The road down the other side into the Willamette Valley is steep and very curvy and a blast to ride. Apparently according to a sign at a view point, this route was the one used for the first transcontinental automobile trip in 1905. New York to Portland in 44 days over this very pass. It must have been something going over on an old wagon road. Now that's a road adventure.
Oregon's Willamette Valley was where the pioneers on the old Oregon trail were headed in the 1840s. It's a long fertile valley that is very pretty and populated with towns all along the way. I rode US-20 as it came down out of the Cascades and crossed the valley as it headed towards the Pacific. We went over the awful I-5 that cuts like a knife through the landscape and kept going west until I got to the town of Corvallis where I stopped for lunch along the river and then turned north on OR-99W, which is the old highway that runs along with the railroad up the West side of the Willamette Valley.
Just West of Salem is the small town of Monmouth, home of Western Oregon University. It's small campus in this old town looks almost like an East Coast liberal arts college. My Mother's uncle Leonard Rice was the President for many years before he passed away in the mid 1980s. Leonard was a writer like me, and having read many of his wonderful letters and his book which is about the old highway that ran through his small town, I realized I must have some of his genes in me. His stories and letters are like mine, in the same conversational voice and rich in details that are wonderful to read. And he has romanticized the highway that ran through his boyhood home of Clifton, Idaho like I've come to love US-89 the highway that ran through Salt Lake when I was growing up. Just before he died the University named their Performing Arts center after him, and so I swung through the campus to see it.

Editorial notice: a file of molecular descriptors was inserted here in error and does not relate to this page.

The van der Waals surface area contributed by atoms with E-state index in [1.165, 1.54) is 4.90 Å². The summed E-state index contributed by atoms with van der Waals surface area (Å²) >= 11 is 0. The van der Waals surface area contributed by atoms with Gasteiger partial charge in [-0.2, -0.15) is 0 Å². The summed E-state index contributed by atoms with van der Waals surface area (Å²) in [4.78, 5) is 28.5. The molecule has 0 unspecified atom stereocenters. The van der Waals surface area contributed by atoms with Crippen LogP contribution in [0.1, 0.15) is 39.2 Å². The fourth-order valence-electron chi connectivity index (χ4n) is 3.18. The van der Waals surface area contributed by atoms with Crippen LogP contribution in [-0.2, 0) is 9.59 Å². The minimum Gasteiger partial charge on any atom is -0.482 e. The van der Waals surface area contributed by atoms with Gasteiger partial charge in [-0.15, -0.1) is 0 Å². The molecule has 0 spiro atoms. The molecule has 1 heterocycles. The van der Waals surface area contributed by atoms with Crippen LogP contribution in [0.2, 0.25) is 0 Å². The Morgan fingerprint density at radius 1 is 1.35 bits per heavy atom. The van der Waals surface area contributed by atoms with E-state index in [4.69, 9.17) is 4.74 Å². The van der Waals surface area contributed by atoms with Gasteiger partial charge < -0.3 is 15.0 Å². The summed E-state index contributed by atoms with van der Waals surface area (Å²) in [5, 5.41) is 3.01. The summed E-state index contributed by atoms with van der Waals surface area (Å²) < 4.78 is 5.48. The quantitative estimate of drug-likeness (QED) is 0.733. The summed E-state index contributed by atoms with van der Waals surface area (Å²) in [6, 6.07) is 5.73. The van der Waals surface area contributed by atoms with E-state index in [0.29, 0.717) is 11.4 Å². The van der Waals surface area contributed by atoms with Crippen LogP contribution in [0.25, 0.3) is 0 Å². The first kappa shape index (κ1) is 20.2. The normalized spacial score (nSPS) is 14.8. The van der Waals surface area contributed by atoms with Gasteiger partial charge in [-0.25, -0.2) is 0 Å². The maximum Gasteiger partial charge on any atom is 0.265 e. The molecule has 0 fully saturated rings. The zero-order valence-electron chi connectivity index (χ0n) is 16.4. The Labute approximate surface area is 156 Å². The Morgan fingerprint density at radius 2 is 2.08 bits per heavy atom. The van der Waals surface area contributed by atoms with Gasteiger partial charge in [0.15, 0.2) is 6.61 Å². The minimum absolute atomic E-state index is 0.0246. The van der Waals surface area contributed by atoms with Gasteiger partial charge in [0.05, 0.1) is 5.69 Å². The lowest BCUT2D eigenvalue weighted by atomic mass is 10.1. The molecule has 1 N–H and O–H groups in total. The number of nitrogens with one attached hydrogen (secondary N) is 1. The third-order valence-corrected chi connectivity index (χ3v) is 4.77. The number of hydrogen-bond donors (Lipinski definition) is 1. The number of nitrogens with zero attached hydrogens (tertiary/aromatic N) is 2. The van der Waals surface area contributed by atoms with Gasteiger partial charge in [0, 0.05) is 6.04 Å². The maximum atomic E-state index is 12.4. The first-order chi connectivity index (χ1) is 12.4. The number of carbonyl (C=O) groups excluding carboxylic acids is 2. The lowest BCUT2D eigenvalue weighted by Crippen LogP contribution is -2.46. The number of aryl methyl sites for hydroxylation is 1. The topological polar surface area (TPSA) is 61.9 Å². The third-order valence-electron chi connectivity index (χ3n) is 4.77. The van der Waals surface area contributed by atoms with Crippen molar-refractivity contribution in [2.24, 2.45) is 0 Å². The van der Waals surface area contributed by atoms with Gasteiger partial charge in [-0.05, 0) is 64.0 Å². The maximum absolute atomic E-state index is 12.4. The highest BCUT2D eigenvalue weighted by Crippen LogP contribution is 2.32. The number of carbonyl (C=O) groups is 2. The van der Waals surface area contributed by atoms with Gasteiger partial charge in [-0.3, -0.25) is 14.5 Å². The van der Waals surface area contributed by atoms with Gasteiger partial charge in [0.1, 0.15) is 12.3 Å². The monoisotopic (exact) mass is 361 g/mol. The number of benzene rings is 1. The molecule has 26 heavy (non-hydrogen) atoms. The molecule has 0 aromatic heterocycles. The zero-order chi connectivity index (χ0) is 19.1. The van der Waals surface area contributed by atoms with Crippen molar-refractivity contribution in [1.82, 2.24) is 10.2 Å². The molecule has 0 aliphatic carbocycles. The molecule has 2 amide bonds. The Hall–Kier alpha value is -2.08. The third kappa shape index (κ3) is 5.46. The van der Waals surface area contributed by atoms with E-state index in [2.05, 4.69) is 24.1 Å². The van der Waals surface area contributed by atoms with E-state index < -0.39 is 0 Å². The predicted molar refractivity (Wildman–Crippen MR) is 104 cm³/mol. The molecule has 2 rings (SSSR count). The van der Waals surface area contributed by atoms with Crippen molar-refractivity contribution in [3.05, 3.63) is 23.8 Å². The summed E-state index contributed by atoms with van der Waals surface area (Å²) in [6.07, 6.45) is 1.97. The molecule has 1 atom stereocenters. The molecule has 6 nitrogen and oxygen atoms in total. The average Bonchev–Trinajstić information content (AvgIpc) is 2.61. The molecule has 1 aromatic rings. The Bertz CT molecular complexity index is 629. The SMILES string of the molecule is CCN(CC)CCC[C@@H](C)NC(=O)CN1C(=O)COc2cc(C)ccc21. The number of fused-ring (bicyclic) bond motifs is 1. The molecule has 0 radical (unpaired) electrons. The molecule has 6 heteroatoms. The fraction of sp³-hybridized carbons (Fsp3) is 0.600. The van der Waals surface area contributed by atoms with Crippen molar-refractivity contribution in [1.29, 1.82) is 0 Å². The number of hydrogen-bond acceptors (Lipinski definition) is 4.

I wish I'd had a chance to get to know Leonard and to share my writing with him and to engage in story telling. I'm sure I'd be a much better writer if I had had that opportunity growing up. But I only recall meeting him once in my life before he passed, and long before I took up the pen (or the keyboard).
It was getting late so I set my sights on a hotel room outside Portland and headed back up 99-W. This route certainly beat slogging up I-5 on the other side of the valley, as it wound through endless farm fields. Apparently the hay fields and other crops are giving way to vineyards and wineries. Judging from the signs along the way I could very well have been driving through the Sonoma Valley in California or in Southern France. Indeed it kinda felt like driving in the English or Scottish countryside too with it's rolling hills and small towns. It seems that everyone is in the wine business these days. If you grow some grapes and have an old barn or build a new building and paint it to look old, devise a cleaver name like "Tuxedo Frog" (I'm not kidding), or add "Cellars" to your family name, you have a "winery". But every now and then there's signs of a traditional farm, and even a relic or two, looking out of place sometimes amongst the grapes.
The road finally merged with I-5 just about at the Portland city limits and I took the freeway through the city to my hotel which is on an island in the Columbia River just yards away from Washington. All in all it was a 280 mile day -- just me and Angus, out in the sunshine, riding roads we've never been on. Yes I was by myself. But no, I wasn't lonely at all. I had the whole world framed between my fists.